Facebook Top
Do you want more sleep?   Yes! I need more sleep.

No products in the cart.

Reader Interactions

Comments

  1. PO says

    Hansini and Domestic Diva what amount of cereal did you give your children before bedtime to help them sleep through the night? Ive started with just a teaspoon of rice cereal and havent noticed any difference…

  2. Hansini Fonseka says

    Hi, my baby boy at 4 months started eating solids with a well reception and surprisingly now he can sleep over night. Earlier he used to get up for about 3-4 times for feedings but I started giving him solids at around 6 pm as advised by his doctor and the magic worked. So I consider myself blessed !!

  3. Domestic_Diva23 says

    While most babies this article would be true for; I feel I must bring up an exception to be careful of with some babies.

    My son around 3 1/2 months hit a huge growth spurt & started losing weight and being very fussy & crying. We couldn’t figure out what it was. Then he started wanting to nurse ever 1- 1 1/2 hours which was draining me & I felt like I couldn’t keep up with this massive need for production. He wouldn’t sleep for naps or night time–he would only cry hysterically. So, we talked with our doctor.

    Now, our doctor has kids that were all breastfed. He was concerned about the weight loss…though not major weight loss, this is not a good trend for a new baby.

    My son also has never been a chubby baby (chubby babies aren’t bad but my son never was). He has been pretty lean from day one. After much deliberation we found out he has a high metabolism like I did as a baby/kid & our doctor suggested to start cereal. The very night we gave him cereal before bed & a small amount at every other feeding….he slept through every nap & through the night again (he had been sleeping through the night since 2 months & we didn’t know what was wrong until then).

    Still today, this now 1 year old eats tons of food & is still lean and getting tall. Most nights he still need cereal before bed to sleep through the whole night or he wakes up asking for food (he signs & knows some words now).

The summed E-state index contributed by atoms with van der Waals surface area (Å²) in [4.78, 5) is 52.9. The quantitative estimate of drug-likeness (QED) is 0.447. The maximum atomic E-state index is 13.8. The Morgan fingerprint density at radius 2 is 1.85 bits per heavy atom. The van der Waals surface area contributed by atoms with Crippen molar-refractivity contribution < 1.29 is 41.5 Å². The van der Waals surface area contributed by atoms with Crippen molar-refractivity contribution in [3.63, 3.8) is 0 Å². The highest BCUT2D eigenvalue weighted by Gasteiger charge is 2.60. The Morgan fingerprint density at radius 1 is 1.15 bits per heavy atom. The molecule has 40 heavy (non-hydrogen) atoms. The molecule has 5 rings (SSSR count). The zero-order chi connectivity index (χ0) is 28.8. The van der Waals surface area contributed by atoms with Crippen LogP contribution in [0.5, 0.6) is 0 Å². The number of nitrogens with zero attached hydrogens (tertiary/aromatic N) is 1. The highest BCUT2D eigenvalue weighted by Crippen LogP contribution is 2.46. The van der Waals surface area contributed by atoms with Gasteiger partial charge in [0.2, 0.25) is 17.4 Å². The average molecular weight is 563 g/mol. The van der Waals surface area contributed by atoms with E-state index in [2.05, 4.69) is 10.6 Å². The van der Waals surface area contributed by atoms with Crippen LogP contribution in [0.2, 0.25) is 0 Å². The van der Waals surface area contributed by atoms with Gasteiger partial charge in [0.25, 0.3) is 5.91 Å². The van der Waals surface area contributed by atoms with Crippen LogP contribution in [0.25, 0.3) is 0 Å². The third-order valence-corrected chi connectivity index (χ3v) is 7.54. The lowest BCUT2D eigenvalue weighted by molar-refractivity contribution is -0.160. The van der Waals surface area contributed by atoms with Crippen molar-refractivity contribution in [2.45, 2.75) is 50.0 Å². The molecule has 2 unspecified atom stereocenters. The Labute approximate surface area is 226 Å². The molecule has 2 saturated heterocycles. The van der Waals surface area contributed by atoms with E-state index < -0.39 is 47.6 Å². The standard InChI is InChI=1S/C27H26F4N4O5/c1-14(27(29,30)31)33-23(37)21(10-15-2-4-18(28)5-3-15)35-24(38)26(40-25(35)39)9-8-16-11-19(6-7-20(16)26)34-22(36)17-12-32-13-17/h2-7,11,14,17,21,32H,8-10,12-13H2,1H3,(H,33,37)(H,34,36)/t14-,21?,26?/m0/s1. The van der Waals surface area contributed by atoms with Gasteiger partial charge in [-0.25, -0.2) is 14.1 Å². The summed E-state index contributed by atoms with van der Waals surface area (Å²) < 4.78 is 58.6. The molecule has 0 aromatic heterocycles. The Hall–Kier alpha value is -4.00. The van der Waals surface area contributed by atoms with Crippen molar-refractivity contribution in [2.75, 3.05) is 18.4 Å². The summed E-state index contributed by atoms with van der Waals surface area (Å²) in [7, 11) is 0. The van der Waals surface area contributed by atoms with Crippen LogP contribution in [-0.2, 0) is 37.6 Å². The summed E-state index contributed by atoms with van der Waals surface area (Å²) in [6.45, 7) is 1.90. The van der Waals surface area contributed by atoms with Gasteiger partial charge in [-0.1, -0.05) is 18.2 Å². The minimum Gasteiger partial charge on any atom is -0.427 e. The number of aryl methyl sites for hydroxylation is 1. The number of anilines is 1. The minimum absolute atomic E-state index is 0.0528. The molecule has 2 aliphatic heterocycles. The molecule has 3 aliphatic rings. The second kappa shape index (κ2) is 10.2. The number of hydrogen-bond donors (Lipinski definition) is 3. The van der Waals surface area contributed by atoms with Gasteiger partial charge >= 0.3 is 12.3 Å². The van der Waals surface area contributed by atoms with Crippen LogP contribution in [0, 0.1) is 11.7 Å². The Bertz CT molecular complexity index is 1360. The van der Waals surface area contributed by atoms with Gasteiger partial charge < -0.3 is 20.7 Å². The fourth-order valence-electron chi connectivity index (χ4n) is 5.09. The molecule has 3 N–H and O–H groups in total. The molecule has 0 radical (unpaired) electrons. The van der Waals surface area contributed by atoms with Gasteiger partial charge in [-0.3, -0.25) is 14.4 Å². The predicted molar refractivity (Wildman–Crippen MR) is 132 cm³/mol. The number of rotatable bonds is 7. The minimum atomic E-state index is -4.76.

This probably won’t be most mom’s case but if your kid is leaner than most & very demanding of your breasts….I would look into that as a solution.

    I won’t try giving cereal right away with the next baby on the way unless he/she shows the same tendencies. Every kid you have is different so you need to pay attention to what they need. Just because my firstborn son needed cereal at 3.5 months doesn’t mean my next one or the one after that will need it too.

    I just want people to think about all the possibilities. I wouldn’t have even thought about him being hungry until we saw a two week consistent weight loss. Just know what is normal & isn’t. Most cases kids at age 3-4 months have some changes in their brain/sleep habits & in other areas sometimes too.

    We followed the advice that our son didn’t need cereal & it didn’t solve the problem but I’ve seen what this article is saying be true for other babies. Again, know your own child & pay attention to details so you can make the best possible decision.

    Even now, I can tell when my son is crying for me for a really good reason & if its just whining–you get to know what makes them “tick” and their actions, personality & reactions to things. Just trust your instinct and mingle in some sound advice when you aren’t sure what to do.

  4. Wee says

    I thoroughly agree that solids will not help unless it is a hunger issue and even if it is, at 4 months, I will still not offer cereal because it could just backfire and cause more sleep issues with indigestion and tummy aches.
    My daughter was a very poor sleeper at night when she was a baby. I had suggestions that my milk was insufficient (despite a phenomonal amount of poop and and tripling of weight in 4 months) and was told to give her formula. (not by the ped, who thinks she was growing beautifully). Well, it just turned out that she was irritable at night because of 1) dairy in my diet, 2) heat rashes, 3) and indigestion from over eating. AND she was a low average sleep requirement baby.